|Open Cows - Retained in Herd||(Non-pregnant) cows at the end of the breeding season||All Other Cattle|
|Open Cows - Slaughter||(Non-pregnant) cows at the end of the breeding season||Slaughter Cattle: Mature|
|Cows-Culled (Beef and Dairy)||A cow that is removed from the main breeding herd or dairy production for one or more reasons (i.e., age, poor production, physical ailment, poor disposition, genetic selection, etc.) and is generally sold for slaughter and not destined to be a replacement||Slaughter Cattle: Mature|
|Herd Bulls-Culled (Beef and Dairy)||A mature (approximately 24 months of age or older) uncastrated, male bovine removed from the main breeding herd sold for slaughter and not destined to be replacement||Slaughter Cattle: Mature|
|Herd Bulls (Breeding-Beef only)||A mature (approximately 24 months of age or older) uncastrated, male bovine used for breeding purposes||All Other Cattle|
|Finished Cattle (1200 lbs or more)||Cattle that have reached the optimal weight and conditions ready for slaughter||Slaughter Cattle: Fed|
|Fat Steer/Heifer (1200 lbs or more)||Cattle that have reached the optimal weight and conditions ready for slaughter||Slaughter Cattle: Fed|
Livestock that are no longer used for dairy production and entered the beef cattle market, if all other eligibility requirements are met, may be eligible for CFAP and would be categorized accordingly.
CFAP Payments for Livestock
A single payment for livestock will be calculated using the sum of the producer’s number of livestock sold between January 15 and April 15, 2020, multiplied by the payment rates per head, and the highest inventory number of livestock between April 16 and May 14, 2020, multiplied by the payment rate per head.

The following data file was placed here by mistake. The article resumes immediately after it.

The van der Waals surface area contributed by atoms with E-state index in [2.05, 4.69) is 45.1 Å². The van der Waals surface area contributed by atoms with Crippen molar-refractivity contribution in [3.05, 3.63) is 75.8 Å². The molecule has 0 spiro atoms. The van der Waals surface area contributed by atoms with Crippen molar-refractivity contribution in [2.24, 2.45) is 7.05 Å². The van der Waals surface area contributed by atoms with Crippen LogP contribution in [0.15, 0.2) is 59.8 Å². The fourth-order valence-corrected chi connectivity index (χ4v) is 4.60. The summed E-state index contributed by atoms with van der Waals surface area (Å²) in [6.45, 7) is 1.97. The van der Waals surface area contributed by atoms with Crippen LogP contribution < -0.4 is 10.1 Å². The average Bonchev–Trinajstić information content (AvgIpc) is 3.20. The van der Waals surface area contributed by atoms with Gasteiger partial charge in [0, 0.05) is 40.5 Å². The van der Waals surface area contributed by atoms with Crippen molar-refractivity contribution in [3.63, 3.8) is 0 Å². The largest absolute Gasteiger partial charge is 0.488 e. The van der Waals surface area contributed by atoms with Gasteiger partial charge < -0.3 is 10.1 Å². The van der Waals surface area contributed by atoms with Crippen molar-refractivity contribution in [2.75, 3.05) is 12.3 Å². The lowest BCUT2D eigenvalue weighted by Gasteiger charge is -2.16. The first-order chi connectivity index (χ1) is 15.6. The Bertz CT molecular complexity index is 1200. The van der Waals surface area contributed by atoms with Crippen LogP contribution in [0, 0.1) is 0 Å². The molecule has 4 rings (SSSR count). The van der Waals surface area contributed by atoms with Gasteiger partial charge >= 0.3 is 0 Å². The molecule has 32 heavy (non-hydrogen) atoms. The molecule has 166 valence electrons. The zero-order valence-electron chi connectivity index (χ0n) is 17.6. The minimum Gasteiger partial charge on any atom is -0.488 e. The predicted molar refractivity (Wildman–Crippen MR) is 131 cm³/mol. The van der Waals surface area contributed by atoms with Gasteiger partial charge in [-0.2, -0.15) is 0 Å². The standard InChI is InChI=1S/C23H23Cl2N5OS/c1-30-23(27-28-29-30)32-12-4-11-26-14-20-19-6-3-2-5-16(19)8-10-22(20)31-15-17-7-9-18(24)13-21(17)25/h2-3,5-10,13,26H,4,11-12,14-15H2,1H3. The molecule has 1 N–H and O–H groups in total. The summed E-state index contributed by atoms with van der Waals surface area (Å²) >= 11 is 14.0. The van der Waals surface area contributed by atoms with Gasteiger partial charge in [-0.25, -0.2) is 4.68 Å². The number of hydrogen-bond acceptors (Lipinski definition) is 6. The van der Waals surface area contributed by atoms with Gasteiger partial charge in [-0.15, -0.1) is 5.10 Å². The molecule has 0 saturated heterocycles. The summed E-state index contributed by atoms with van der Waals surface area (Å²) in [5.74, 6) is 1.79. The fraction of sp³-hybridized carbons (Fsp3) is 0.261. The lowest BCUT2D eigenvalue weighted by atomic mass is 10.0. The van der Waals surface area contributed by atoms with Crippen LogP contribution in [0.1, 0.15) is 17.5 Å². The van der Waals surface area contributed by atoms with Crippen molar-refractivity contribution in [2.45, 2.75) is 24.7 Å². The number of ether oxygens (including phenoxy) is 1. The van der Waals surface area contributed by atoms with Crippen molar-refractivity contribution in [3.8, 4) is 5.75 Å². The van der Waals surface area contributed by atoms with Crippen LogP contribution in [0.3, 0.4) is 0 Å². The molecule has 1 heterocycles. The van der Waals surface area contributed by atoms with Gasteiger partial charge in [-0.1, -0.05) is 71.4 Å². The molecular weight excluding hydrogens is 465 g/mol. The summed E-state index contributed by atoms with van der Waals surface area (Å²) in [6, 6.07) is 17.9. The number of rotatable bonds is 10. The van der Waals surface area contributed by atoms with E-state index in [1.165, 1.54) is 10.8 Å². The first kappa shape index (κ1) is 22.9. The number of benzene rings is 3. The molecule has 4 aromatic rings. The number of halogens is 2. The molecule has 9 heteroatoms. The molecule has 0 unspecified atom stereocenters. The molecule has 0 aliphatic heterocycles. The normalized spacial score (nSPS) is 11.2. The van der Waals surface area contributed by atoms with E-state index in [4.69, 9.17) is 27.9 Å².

Producers must provide the following information for CFAP:
- Total owned, unpriced inventory as of January 15, 2020, that was sold between January 15th and April 15th. These sales must be separated by species and class, and can include any offspring from inventory that was sold.
- Highest inventory of owned eligible livestock, by species and class, on a date selected by the producer between April 16 and May 14, 2020.
The following table lists eligible livestock and payment rates for CFAP.
|Livestock||Eligible Livestock||Unit of Measure||CARES Act Part 1 Payment Rate||CCC Part 2 Payment Rate|
|Cattle||Feeder Cattle: Less than 600 Pounds||Head||$102.00||$33.00|
|Feeder Cattle: 600 Pounds or More||Head||$139.00||$33.00|
|Slaughter Cattle: Fed Cattle||Head||$214.00||$33.00|
|Slaughter Cattle: Mature Cattle||Head||$92.00||$33.00|
|All Other Cattle||Head||$102.00||$33.00|
|Hogs and Pigs||Pigs: Less than 120 Pounds||Head||$28.00||$17.00|
|Hogs: 120 Pounds or More||Head||$18.00||$17.00|
|Sheep||Lambs and Yearlings: All Sheep Less than 2 Years Old||Head||$33.00||$7.00|
|All Other Sheep: All Sheep Greater than 2 Years Old||Head||$24.00||$7.00|
Additional information for livestock producers is available in our fact sheet, Coronavirus Food Assistance Program for Livestock Producers. This fact sheet is also available in Spanish and Puerto Rican Spanish.
Watch our CFAP for Livestock and Non-Specialty Crop Producers Webinar to learn more about the program.
Additional CFAP Information
Farm Service Agency staff at local USDA Service Centers will work with producers to file CFAP applications.
Visit farmers.gov/cfap1 for additional information on the Coronavirus Food Assistance Program, other eligible commodities, CFAP eligibility, payment limitations and structure, and how to apply.
Find Your Local Service Center
We are committed to delivering USDA services to America’s farmers and ranchers while taking safety measures in response to the pandemic. Some USDA offices are beginning to reopen to limited visitors by appointment only. Service Center staff also continue to work with agricultural producers via phone, email, and other digital tools. Learn more at farmers.gov/coronavirus.
USDA Service Centers are locations where you can connect with Farm Service Agency, Natural Resources Conservation Service, or Rural Development employees for your business needs. Enter your state and county below to ﬁnd your local service center and agency offices. If this locator does not work in your browser, please visit offices.usda.gov.
Visit the Risk Management Agency website to ﬁnd a regional or compliance office or to ﬁnd an insurance agent near you.